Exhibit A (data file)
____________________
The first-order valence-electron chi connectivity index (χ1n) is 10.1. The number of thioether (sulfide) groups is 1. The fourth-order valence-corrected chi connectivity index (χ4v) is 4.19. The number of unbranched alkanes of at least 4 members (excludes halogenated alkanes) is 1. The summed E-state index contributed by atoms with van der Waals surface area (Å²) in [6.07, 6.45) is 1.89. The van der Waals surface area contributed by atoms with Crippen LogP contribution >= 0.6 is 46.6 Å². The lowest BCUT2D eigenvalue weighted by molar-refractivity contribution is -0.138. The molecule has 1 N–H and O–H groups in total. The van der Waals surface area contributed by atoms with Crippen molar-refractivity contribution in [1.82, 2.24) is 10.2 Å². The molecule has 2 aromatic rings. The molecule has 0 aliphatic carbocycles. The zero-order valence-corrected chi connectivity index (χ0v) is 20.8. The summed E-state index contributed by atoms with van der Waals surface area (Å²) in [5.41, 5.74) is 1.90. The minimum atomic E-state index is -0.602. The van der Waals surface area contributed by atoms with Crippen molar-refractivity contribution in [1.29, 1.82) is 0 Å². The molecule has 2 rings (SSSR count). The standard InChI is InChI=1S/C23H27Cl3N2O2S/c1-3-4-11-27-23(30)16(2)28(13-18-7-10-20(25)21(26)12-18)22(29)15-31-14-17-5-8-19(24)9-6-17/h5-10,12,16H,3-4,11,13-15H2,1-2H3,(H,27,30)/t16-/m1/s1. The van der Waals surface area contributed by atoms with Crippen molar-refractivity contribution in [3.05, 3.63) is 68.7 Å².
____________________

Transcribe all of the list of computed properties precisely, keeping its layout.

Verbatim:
The first-order valence-electron chi connectivity index (χ1n) is 10.1. The number of thioether (sulfide) groups is 1. The fourth-order valence-corrected chi connectivity index (χ4v) is 4.19. The number of unbranched alkanes of at least 4 members (excludes halogenated alkanes) is 1. The summed E-state index contributed by atoms with van der Waals surface area (Å²) in [6.07, 6.45) is 1.89. The van der Waals surface area contributed by atoms with Crippen LogP contribution >= 0.6 is 46.6 Å². The lowest BCUT2D eigenvalue weighted by molar-refractivity contribution is -0.138. The molecule has 1 N–H and O–H groups in total. The van der Waals surface area contributed by atoms with Crippen molar-refractivity contribution in [1.82, 2.24) is 10.2 Å². The molecule has 2 aromatic rings. The molecule has 0 aliphatic carbocycles. The zero-order valence-corrected chi connectivity index (χ0v) is 20.8. The summed E-state index contributed by atoms with van der Waals surface area (Å²) in [5.41, 5.74) is 1.90. The minimum atomic E-state index is -0.602. The van der Waals surface area contributed by atoms with Crippen molar-refractivity contribution in [1.29, 1.82) is 0 Å². The molecule has 2 rings (SSSR count). The standard InChI is InChI=1S/C23H27Cl3N2O2S/c1-3-4-11-27-23(30)16(2)28(13-18-7-10-20(25)21(26)12-18)22(29)15-31-14-17-5-8-19(24)9-6-17/h5-10,12,16H,3-4,11,13-15H2,1-2H3,(H,27,30)/t16-/m1/s1. The van der Waals surface area contributed by atoms with Crippen molar-refractivity contribution in [3.05, 3.63) is 68.7 Å².